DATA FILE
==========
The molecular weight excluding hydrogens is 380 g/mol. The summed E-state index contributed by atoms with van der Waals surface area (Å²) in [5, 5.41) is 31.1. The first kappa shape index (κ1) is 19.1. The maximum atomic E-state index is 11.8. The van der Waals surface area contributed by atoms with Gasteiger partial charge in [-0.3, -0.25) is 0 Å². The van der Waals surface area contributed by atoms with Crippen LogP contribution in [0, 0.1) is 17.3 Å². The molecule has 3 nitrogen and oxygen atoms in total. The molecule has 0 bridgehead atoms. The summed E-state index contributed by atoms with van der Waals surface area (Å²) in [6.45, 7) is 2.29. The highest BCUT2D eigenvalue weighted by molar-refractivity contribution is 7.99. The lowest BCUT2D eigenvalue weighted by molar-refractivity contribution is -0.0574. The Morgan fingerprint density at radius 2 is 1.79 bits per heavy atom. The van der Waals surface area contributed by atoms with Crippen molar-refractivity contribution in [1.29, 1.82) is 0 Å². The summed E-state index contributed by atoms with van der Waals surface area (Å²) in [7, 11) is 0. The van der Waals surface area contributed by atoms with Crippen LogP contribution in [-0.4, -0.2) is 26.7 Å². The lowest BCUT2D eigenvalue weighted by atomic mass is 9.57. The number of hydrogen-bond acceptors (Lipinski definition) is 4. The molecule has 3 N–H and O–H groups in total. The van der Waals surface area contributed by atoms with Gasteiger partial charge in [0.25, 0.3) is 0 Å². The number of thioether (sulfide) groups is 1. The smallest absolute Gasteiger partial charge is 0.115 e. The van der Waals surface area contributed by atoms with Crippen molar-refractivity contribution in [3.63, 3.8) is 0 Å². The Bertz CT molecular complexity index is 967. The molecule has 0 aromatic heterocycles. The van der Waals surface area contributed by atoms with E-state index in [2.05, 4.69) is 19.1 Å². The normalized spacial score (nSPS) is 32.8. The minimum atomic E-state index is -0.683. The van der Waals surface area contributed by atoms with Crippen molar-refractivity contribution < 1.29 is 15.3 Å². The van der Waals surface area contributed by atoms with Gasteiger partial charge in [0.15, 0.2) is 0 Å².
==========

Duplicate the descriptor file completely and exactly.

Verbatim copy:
The molecular weight excluding hydrogens is 380 g/mol. The summed E-state index contributed by atoms with van der Waals surface area (Å²) in [5, 5.41) is 31.1. The first kappa shape index (κ1) is 19.1. The maximum atomic E-state index is 11.8. The van der Waals surface area contributed by atoms with Gasteiger partial charge in [-0.3, -0.25) is 0 Å². The van der Waals surface area contributed by atoms with Crippen LogP contribution in [0, 0.1) is 17.3 Å². The molecule has 3 nitrogen and oxygen atoms in total. The molecule has 0 bridgehead atoms. The summed E-state index contributed by atoms with van der Waals surface area (Å²) in [6.45, 7) is 2.29. The highest BCUT2D eigenvalue weighted by molar-refractivity contribution is 7.99. The lowest BCUT2D eigenvalue weighted by molar-refractivity contribution is -0.0574. The Morgan fingerprint density at radius 2 is 1.79 bits per heavy atom. The van der Waals surface area contributed by atoms with Crippen molar-refractivity contribution in [1.29, 1.82) is 0 Å². The summed E-state index contributed by atoms with van der Waals surface area (Å²) in [7, 11) is 0. The van der Waals surface area contributed by atoms with Crippen LogP contribution in [-0.4, -0.2) is 26.7 Å². The lowest BCUT2D eigenvalue weighted by atomic mass is 9.57. The number of hydrogen-bond acceptors (Lipinski definition) is 4. The molecule has 3 N–H and O–H groups in total. The van der Waals surface area contributed by atoms with Gasteiger partial charge in [0.25, 0.3) is 0 Å². The number of thioether (sulfide) groups is 1. The smallest absolute Gasteiger partial charge is 0.115 e. The van der Waals surface area contributed by atoms with Crippen molar-refractivity contribution in [3.63, 3.8) is 0 Å². The Bertz CT molecular complexity index is 967. The molecule has 0 aromatic heterocycles. The van der Waals surface area contributed by atoms with E-state index in [2.05, 4.69) is 19.1 Å². The normalized spacial score (nSPS) is 32.8. The minimum atomic E-state index is -0.683. The van der Waals surface area contributed by atoms with Crippen molar-refractivity contribution < 1.29 is 15.3 Å². The van der Waals surface area contributed by atoms with Gasteiger partial charge in [0.15, 0.2) is 0 Å².